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What Do You Call The Criminal Option??

Olympia, WA |

There is a procedure and I can't think of the name, term...

I heard of and read about "delayed prosecution" but my understanding is WA ST doesn't offer that option and there is "divert" down to a lower court and charge, but there was another one year delay option and I can't think of the term, benefits or what's required of the defendant(s), any takers??

It sounded similar to delayed prosecution.

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Attorney answers 5


There are many such options. It really depends on if the charge is a property crime, DUI, or drug crime.

Misdemeanor Options:

Compromise of a Misdemeanor - turns a crime into a civil contract for payment of damages and dismisses the criminal case.

Pre-trial Diversion Agreement - also called a Stipulated Order of Continuance, Stay of Proceedings, Continuance without a Finding. All are really the same. Defendant waives right to trial, speedy trial, and other rights, stipulates to the admissibility of the police reports if he or she fails the program - at which point the judge reads the reports and 99.99% of the time finds the defendant guilty. If the defendant succeeds - which means jumps through all the hoops (treatment etc) and has no new criminal charges - the case is dismissed and there is never a conviction.

Deferred Sentence - Defendant pleads guilty and sentence is deferred. He or she jumps through all the hoops and has no new convictions and then after 1 or 2 years the plea is vacated and the case is dismissed.

Deferred Prosecution - is usually for DUI or can be used on other crimes if alcohol abuse or mental health issues are the cause of the criminal conduct. Like a diversion, there is no plea of guilty but there is usually 24 months of intensive treatment, and then a probationary period of up to five years before the case is dismissed.

Felony: Depending on the county, there can be felony diversion options. There are many types and various approaches.

That said - no lawyer can really advise a defendant of his or her options without being hired or appointed and after having the opportunity to fully review a defendant's case and criminal history.

Shane Silverthorn



Sorry for confusion, charge is gross misdemeanor, non D V, non traffic. non violent non drug.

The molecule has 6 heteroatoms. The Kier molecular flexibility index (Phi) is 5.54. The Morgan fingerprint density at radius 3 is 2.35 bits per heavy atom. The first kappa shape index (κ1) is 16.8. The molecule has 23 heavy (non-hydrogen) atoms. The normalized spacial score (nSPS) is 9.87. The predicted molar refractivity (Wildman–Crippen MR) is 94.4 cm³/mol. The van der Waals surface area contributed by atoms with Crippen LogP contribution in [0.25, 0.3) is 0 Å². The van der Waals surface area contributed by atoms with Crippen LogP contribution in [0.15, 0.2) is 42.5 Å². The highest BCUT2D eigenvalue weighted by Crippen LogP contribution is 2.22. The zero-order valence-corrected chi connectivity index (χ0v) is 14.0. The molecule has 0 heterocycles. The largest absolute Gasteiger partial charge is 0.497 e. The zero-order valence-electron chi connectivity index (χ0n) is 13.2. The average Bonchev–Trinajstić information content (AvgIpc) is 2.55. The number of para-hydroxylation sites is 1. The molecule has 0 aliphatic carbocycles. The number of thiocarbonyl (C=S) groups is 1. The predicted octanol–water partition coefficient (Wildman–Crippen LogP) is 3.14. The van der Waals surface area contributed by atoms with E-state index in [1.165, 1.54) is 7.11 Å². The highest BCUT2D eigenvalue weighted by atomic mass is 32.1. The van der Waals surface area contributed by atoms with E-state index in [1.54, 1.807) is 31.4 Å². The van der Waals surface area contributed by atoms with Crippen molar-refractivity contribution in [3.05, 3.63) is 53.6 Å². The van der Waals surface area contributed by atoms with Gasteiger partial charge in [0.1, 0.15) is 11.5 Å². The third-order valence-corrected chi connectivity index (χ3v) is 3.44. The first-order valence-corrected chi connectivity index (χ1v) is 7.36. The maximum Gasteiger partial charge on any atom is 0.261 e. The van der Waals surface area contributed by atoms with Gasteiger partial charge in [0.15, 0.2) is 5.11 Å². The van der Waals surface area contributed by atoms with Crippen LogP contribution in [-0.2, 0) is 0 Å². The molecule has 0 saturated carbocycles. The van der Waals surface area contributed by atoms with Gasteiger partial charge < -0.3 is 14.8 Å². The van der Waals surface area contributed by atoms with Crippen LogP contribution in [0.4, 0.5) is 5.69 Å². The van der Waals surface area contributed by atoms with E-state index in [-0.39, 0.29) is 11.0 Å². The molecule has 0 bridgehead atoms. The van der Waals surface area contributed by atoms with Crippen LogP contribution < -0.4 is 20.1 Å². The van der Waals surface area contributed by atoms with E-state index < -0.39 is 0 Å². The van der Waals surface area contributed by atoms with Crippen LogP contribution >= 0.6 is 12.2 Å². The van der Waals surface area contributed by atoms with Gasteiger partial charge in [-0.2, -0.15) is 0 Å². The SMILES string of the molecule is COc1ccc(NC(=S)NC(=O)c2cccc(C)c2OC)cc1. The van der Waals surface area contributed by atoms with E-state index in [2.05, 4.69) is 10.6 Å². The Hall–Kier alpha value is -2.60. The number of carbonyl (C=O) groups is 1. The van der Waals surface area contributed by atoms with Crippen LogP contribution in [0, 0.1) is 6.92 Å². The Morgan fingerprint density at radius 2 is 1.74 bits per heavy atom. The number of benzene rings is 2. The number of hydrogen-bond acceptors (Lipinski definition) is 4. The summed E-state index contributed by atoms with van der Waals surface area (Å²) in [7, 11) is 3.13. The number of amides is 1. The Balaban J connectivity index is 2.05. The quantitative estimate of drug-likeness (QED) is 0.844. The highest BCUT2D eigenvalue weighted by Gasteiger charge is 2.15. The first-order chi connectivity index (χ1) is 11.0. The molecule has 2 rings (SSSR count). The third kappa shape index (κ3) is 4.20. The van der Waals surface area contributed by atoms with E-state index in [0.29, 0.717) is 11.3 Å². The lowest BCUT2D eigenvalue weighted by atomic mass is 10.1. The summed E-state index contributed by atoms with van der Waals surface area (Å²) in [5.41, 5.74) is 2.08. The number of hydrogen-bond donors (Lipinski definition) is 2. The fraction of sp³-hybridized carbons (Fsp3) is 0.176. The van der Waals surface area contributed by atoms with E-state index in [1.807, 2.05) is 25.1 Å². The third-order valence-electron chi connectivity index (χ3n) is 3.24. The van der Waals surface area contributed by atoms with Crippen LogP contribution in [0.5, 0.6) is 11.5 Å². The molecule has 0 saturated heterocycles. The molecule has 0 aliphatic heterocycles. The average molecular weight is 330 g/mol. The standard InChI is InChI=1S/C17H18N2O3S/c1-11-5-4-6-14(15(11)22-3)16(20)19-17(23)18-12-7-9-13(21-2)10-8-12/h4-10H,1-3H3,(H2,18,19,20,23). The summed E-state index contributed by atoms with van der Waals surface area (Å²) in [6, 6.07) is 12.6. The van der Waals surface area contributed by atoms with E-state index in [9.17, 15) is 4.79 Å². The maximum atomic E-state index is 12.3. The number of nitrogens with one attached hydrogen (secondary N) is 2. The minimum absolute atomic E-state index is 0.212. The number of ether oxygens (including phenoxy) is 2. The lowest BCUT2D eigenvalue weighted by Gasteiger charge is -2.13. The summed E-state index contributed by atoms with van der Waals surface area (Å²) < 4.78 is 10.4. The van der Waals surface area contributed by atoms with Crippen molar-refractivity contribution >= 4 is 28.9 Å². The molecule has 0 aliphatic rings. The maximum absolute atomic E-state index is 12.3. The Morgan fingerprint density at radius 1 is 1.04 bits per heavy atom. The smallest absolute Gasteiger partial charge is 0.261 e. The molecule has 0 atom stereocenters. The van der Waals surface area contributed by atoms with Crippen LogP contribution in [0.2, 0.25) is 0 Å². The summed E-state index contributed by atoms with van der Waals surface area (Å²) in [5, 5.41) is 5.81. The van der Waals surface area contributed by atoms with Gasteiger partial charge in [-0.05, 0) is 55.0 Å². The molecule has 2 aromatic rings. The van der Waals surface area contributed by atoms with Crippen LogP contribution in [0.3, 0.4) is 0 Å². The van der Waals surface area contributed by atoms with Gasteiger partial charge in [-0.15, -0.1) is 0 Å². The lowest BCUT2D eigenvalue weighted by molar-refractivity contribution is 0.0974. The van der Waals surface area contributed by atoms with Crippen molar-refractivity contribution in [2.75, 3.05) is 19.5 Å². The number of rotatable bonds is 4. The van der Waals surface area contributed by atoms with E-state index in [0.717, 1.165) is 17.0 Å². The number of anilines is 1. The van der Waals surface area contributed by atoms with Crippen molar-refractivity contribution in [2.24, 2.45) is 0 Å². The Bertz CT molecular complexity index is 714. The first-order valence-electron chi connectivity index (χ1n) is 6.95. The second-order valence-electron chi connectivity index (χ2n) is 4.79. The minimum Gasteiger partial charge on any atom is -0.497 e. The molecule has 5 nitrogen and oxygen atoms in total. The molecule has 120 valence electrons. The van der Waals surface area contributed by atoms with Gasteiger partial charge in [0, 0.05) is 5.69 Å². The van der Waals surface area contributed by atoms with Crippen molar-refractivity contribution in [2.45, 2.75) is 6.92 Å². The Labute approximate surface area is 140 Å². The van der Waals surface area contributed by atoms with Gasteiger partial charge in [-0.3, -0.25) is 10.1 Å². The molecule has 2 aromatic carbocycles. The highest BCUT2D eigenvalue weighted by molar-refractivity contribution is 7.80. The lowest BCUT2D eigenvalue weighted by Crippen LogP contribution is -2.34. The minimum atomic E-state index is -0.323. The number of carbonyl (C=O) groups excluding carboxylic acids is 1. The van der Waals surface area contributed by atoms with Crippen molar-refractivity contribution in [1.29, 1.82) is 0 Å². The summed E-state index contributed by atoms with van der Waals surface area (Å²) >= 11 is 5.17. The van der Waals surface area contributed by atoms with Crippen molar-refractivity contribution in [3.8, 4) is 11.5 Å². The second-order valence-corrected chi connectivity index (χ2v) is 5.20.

Deferred Prosecution? You need to give more facts. Deferred Prosecution is a treatment plan laid out in Statute. There are other County specific resolutions (Continuance without Findings, Pre Trial Diversion, etc..) but they are not statutory and are the creation of specific Counties. You need to state where you are.


What you are describing are terms of art (fancy lawyer speak for descriptions of options or terms in legalese) from other jurisdictions that generally don't apply to Washington courts. But most Washington courts offer options that are similar. Its just that you can't go up to the prosecutor and ask "May I have a delayed prosecution?" without getting the fish eye, but ask the right prosecutor for a "Stipulated Order of Continuance" and you might get something similar. In Washington, there is generally no "delaying" the filing of the charge for plea options. And this is really only true for misdemeanors, not felonies. It's not hard, just detailed and difficult to explain unless everyone is understanding what is happening.


Like the previous attorneys said, there are many different options (some have different names in different courts). We would need to know what type of case you are asking about in order to tell you what options apply to that charge. Some diversions result in a less serious charge, some in dismissal.

In Washington, we have deferred prosecution, deferred sentence, pre-trial diversion, stipulated order of continuane aka cintinuance without finding, to name a few. Pierce County has their own El Cid diversion program, Thurston County has Friendship diversion, etc.


There are many options - that go by many names in various courts and jurisdictions. This options are more likely to occur in District Court than in Superior Court with a felony charge.

Answers to questions are for general purposes only and do not establish an attorney-client relationship.

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